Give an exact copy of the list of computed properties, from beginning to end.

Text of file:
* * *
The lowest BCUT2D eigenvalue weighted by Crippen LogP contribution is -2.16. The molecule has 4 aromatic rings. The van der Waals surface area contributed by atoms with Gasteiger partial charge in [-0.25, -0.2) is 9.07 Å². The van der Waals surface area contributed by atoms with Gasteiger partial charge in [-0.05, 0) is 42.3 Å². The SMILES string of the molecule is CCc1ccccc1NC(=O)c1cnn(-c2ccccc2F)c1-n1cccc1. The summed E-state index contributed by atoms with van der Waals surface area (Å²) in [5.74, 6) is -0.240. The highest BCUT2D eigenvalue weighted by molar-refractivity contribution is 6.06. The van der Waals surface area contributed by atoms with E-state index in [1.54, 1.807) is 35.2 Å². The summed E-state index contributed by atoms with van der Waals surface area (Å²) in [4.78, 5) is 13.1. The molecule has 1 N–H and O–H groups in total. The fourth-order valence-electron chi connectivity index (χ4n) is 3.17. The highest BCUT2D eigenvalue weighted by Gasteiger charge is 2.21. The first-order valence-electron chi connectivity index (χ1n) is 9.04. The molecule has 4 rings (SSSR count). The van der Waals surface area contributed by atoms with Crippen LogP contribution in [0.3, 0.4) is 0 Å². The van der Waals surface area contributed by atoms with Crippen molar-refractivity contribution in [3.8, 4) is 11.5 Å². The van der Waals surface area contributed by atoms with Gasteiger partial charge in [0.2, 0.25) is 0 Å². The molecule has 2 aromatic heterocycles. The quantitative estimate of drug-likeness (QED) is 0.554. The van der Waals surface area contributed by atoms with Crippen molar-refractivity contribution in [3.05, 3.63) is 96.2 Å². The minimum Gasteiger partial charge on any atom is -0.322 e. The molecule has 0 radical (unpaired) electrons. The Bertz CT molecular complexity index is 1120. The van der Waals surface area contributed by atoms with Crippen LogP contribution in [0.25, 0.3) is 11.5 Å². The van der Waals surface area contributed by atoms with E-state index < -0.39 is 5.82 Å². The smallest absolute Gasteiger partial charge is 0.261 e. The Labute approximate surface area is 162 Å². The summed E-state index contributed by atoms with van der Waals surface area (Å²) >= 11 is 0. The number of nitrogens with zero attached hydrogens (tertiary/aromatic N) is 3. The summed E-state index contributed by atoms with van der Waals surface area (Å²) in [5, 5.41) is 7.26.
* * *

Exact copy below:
The lowest BCUT2D eigenvalue weighted by Crippen LogP contribution is -2.16. The molecule has 4 aromatic rings. The van der Waals surface area contributed by atoms with Gasteiger partial charge in [-0.25, -0.2) is 9.07 Å². The van der Waals surface area contributed by atoms with Gasteiger partial charge in [-0.05, 0) is 42.3 Å². The SMILES string of the molecule is CCc1ccccc1NC(=O)c1cnn(-c2ccccc2F)c1-n1cccc1. The summed E-state index contributed by atoms with van der Waals surface area (Å²) in [5.74, 6) is -0.240. The highest BCUT2D eigenvalue weighted by molar-refractivity contribution is 6.06. The van der Waals surface area contributed by atoms with E-state index in [1.54, 1.807) is 35.2 Å². The summed E-state index contributed by atoms with van der Waals surface area (Å²) in [4.78, 5) is 13.1. The molecule has 1 N–H and O–H groups in total. The fourth-order valence-electron chi connectivity index (χ4n) is 3.17. The highest BCUT2D eigenvalue weighted by Gasteiger charge is 2.21. The first-order valence-electron chi connectivity index (χ1n) is 9.04. The molecule has 4 rings (SSSR count). The van der Waals surface area contributed by atoms with Crippen LogP contribution in [0.3, 0.4) is 0 Å². The van der Waals surface area contributed by atoms with Crippen molar-refractivity contribution in [3.8, 4) is 11.5 Å². The van der Waals surface area contributed by atoms with Gasteiger partial charge in [0.2, 0.25) is 0 Å². The molecule has 2 aromatic heterocycles. The quantitative estimate of drug-likeness (QED) is 0.554. The van der Waals surface area contributed by atoms with Crippen molar-refractivity contribution in [3.05, 3.63) is 96.2 Å². The minimum Gasteiger partial charge on any atom is -0.322 e. The molecule has 0 radical (unpaired) electrons. The Bertz CT molecular complexity index is 1120. The van der Waals surface area contributed by atoms with Crippen LogP contribution in [0.25, 0.3) is 11.5 Å². The van der Waals surface area contributed by atoms with E-state index < -0.39 is 5.82 Å². The smallest absolute Gasteiger partial charge is 0.261 e. The Labute approximate surface area is 162 Å². The summed E-state index contributed by atoms with van der Waals surface area (Å²) >= 11 is 0. The number of nitrogens with zero attached hydrogens (tertiary/aromatic N) is 3. The summed E-state index contributed by atoms with van der Waals surface area (Å²) in [5, 5.41) is 7.26.